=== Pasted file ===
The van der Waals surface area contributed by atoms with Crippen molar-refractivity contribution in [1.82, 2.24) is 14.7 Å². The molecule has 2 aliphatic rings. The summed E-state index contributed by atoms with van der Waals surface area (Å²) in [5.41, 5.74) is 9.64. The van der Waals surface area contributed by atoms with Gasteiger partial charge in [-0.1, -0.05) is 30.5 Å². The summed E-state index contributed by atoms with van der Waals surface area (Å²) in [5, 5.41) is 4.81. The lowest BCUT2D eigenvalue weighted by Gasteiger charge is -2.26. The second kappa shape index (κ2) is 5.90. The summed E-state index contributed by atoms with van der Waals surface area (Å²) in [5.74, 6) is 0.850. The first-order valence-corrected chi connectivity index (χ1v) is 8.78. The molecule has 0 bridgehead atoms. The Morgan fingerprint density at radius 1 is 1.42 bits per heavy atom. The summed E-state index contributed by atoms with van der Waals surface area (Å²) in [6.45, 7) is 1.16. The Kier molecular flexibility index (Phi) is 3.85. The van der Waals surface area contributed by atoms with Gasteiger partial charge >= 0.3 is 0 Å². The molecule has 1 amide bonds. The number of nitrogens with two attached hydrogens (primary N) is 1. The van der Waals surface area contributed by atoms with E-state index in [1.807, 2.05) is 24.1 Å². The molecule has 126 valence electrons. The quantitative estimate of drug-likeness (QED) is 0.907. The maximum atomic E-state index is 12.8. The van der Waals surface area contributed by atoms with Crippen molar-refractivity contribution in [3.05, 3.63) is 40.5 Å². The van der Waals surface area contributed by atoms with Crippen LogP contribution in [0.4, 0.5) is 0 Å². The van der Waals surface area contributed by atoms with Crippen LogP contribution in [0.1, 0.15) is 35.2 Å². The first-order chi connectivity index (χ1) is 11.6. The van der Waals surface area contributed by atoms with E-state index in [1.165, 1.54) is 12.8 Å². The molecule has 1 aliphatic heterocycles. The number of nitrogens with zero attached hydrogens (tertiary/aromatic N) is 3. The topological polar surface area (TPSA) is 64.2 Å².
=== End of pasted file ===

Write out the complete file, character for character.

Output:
The van der Waals surface area contributed by atoms with Crippen molar-refractivity contribution in [1.82, 2.24) is 14.7 Å². The molecule has 2 aliphatic rings. The summed E-state index contributed by atoms with van der Waals surface area (Å²) in [5.41, 5.74) is 9.64. The van der Waals surface area contributed by atoms with Gasteiger partial charge in [-0.1, -0.05) is 30.5 Å². The summed E-state index contributed by atoms with van der Waals surface area (Å²) in [5, 5.41) is 4.81. The lowest BCUT2D eigenvalue weighted by Gasteiger charge is -2.26. The second kappa shape index (κ2) is 5.90. The summed E-state index contributed by atoms with van der Waals surface area (Å²) in [5.74, 6) is 0.850. The first-order valence-corrected chi connectivity index (χ1v) is 8.78. The molecule has 0 bridgehead atoms. The Morgan fingerprint density at radius 1 is 1.42 bits per heavy atom. The summed E-state index contributed by atoms with van der Waals surface area (Å²) in [6.45, 7) is 1.16. The Kier molecular flexibility index (Phi) is 3.85. The van der Waals surface area contributed by atoms with Gasteiger partial charge >= 0.3 is 0 Å². The molecule has 1 amide bonds. The number of nitrogens with two attached hydrogens (primary N) is 1. The van der Waals surface area contributed by atoms with E-state index in [1.807, 2.05) is 24.1 Å². The molecule has 126 valence electrons. The quantitative estimate of drug-likeness (QED) is 0.907. The maximum atomic E-state index is 12.8. The van der Waals surface area contributed by atoms with Crippen molar-refractivity contribution in [3.05, 3.63) is 40.5 Å². The van der Waals surface area contributed by atoms with Crippen LogP contribution in [0.4, 0.5) is 0 Å². The van der Waals surface area contributed by atoms with Crippen LogP contribution in [0.1, 0.15) is 35.2 Å². The first-order chi connectivity index (χ1) is 11.6. The van der Waals surface area contributed by atoms with E-state index in [1.165, 1.54) is 12.8 Å². The molecule has 1 aliphatic heterocycles. The number of nitrogens with zero attached hydrogens (tertiary/aromatic N) is 3. The topological polar surface area (TPSA) is 64.2 Å².